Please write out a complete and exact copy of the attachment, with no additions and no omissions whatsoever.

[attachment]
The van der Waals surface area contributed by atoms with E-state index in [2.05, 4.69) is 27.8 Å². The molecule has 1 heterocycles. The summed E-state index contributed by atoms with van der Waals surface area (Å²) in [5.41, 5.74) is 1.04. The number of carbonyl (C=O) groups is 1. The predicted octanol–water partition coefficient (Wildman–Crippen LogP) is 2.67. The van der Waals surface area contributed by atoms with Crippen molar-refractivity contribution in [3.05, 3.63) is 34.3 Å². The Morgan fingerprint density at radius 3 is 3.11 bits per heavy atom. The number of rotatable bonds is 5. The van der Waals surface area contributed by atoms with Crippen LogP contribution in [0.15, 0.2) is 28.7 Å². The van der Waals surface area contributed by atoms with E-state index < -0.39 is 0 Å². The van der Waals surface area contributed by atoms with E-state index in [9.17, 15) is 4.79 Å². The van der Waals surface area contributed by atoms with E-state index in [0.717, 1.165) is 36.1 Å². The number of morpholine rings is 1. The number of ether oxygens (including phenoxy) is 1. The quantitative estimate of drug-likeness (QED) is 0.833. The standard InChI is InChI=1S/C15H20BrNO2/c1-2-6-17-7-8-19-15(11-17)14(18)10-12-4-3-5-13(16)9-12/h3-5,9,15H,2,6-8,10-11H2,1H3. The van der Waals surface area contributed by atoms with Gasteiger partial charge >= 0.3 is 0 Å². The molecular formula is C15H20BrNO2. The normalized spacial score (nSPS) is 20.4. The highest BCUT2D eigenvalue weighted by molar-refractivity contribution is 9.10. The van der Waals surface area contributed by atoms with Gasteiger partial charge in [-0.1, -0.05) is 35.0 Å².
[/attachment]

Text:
The van der Waals surface area contributed by atoms with E-state index in [2.05, 4.69) is 27.8 Å². The molecule has 1 heterocycles. The summed E-state index contributed by atoms with van der Waals surface area (Å²) in [5.41, 5.74) is 1.04. The number of carbonyl (C=O) groups is 1. The predicted octanol–water partition coefficient (Wildman–Crippen LogP) is 2.67. The van der Waals surface area contributed by atoms with Crippen molar-refractivity contribution in [3.05, 3.63) is 34.3 Å². The Morgan fingerprint density at radius 3 is 3.11 bits per heavy atom. The number of rotatable bonds is 5. The van der Waals surface area contributed by atoms with Crippen LogP contribution in [0.15, 0.2) is 28.7 Å². The van der Waals surface area contributed by atoms with E-state index < -0.39 is 0 Å². The van der Waals surface area contributed by atoms with E-state index in [9.17, 15) is 4.79 Å². The van der Waals surface area contributed by atoms with E-state index in [0.717, 1.165) is 36.1 Å². The number of morpholine rings is 1. The number of ether oxygens (including phenoxy) is 1. The quantitative estimate of drug-likeness (QED) is 0.833. The standard InChI is InChI=1S/C15H20BrNO2/c1-2-6-17-7-8-19-15(11-17)14(18)10-12-4-3-5-13(16)9-12/h3-5,9,15H,2,6-8,10-11H2,1H3. The van der Waals surface area contributed by atoms with Gasteiger partial charge >= 0.3 is 0 Å². The molecular formula is C15H20BrNO2. The normalized spacial score (nSPS) is 20.4. The highest BCUT2D eigenvalue weighted by molar-refractivity contribution is 9.10. The van der Waals surface area contributed by atoms with Gasteiger partial charge in [-0.1, -0.05) is 35.0 Å².